Resource Orchestration to Create Competitive Advantage: Breadth, Depth, and Life Cycle Effects

Journal of Management, Vol. 37, No. 5, pp. 1390-1412, September 2011

25 Pages Posted: 31 Jan 2012

See all articles by David G. Sirmon

David G. Sirmon

Texas A&M University

Michael A. Hitt

Texas A&M University - Department of Management; Texas Christian University

R. Duane Ireland

Texas A&M University - Department of Management

Brett Anitra Gilbert

Rutgers Business School

Date Written: November 1, 2010

Abstract

In this article, the authors discuss how an emerging research stream, which they term resource orchestration, has the potential to extend the understanding of resource-based theory (RBT) by explicitly addressing the role of managers’ actions to effectively structure, bundle, and leverage firm resources. First, the authors review this emerging stream by comparing two related frame- works, resource management and asset orchestration. This comparison leads to their integration, which enables a more precise understanding of managers’ roles within RBT. Then the authors discuss what is known and what remains to be known about resource orchestration. This leads to in-depth reviews of three areas where research on resource orchestration can be used to extend RBT. These areas are (1) breadth (resource orchestration across the scope of the firm), (2) life cycle (resource orchestration at various stages of firm maturity), and (3) depth (resource orchestration across levels of the firm). They close with a discussion of future research that will extend resource orchestration and contribute to a more robust RBT.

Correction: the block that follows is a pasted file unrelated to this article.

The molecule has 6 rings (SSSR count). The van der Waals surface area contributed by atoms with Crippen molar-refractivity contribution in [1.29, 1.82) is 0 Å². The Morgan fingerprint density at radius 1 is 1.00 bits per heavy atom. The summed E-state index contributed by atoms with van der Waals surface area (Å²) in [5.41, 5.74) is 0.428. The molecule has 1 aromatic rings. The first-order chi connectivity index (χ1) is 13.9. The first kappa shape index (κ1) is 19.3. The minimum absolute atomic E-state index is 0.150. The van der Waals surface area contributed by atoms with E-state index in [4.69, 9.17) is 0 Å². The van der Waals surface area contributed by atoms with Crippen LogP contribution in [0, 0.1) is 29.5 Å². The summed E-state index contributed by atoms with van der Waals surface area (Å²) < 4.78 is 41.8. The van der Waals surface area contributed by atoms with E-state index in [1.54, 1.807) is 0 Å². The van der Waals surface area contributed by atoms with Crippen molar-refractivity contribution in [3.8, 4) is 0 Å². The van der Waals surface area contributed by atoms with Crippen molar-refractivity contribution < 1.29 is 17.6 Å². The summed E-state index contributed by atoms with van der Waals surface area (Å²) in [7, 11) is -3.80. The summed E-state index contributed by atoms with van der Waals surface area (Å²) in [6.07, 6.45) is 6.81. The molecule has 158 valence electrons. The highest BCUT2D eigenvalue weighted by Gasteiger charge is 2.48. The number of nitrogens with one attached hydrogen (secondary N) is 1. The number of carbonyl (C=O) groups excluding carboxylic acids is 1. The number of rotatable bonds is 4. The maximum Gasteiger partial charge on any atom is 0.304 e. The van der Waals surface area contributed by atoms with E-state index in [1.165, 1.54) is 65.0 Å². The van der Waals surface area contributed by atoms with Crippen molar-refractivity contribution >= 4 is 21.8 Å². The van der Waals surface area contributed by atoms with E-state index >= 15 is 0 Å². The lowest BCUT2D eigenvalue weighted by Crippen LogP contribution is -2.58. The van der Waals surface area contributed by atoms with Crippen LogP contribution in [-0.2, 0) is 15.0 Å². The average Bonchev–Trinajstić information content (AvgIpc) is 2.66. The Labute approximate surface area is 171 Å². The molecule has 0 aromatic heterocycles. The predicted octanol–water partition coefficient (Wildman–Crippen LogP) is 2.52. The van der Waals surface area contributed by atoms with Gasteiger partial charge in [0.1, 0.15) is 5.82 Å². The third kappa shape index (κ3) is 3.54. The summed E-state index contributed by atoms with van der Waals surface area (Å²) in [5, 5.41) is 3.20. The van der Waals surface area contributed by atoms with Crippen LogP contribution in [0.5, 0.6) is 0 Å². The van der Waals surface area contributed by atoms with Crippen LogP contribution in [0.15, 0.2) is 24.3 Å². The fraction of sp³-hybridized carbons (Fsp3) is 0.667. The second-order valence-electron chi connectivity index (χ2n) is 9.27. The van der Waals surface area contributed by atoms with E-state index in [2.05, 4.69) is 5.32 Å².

Keywords: resource-based theory, resource management, asset orchestration, competitive advantage, bundle

Suggested Citation

Sirmon, David G. and Hitt, Michael A. and Ireland, R. Duane and Gilbert, Brett Anitra, Resource Orchestration to Create Competitive Advantage: Breadth, Depth, and Life Cycle Effects (November 1, 2010). Journal of Management, Vol. 37, No. 5, pp. 1390-1412, September 2011 , Available at SSRN: https://ssrn.com/abstract=1994489

David G. Sirmon (Contact Author)

Texas A&M University ( email )

430 Wehner
College Station, TX 77843-4218
United States

Michael A. Hitt

Texas A&M University - Department of Management ( email )

430 Wehner
College Station, TX 77843-4218
United States
979-458-3393 (Phone)

Texas Christian University ( email )

Fort Worth, TX 76129
United States

R. Duane Ireland

Texas A&M University - Department of Management ( email )

430 Wehner
College Station, TX 77843-4218
United States

Brett Anitra Gilbert

Rutgers Business School ( email )

Newark, NJ
United States
973-353-621 (Phone)
973-353-1650 (Fax)

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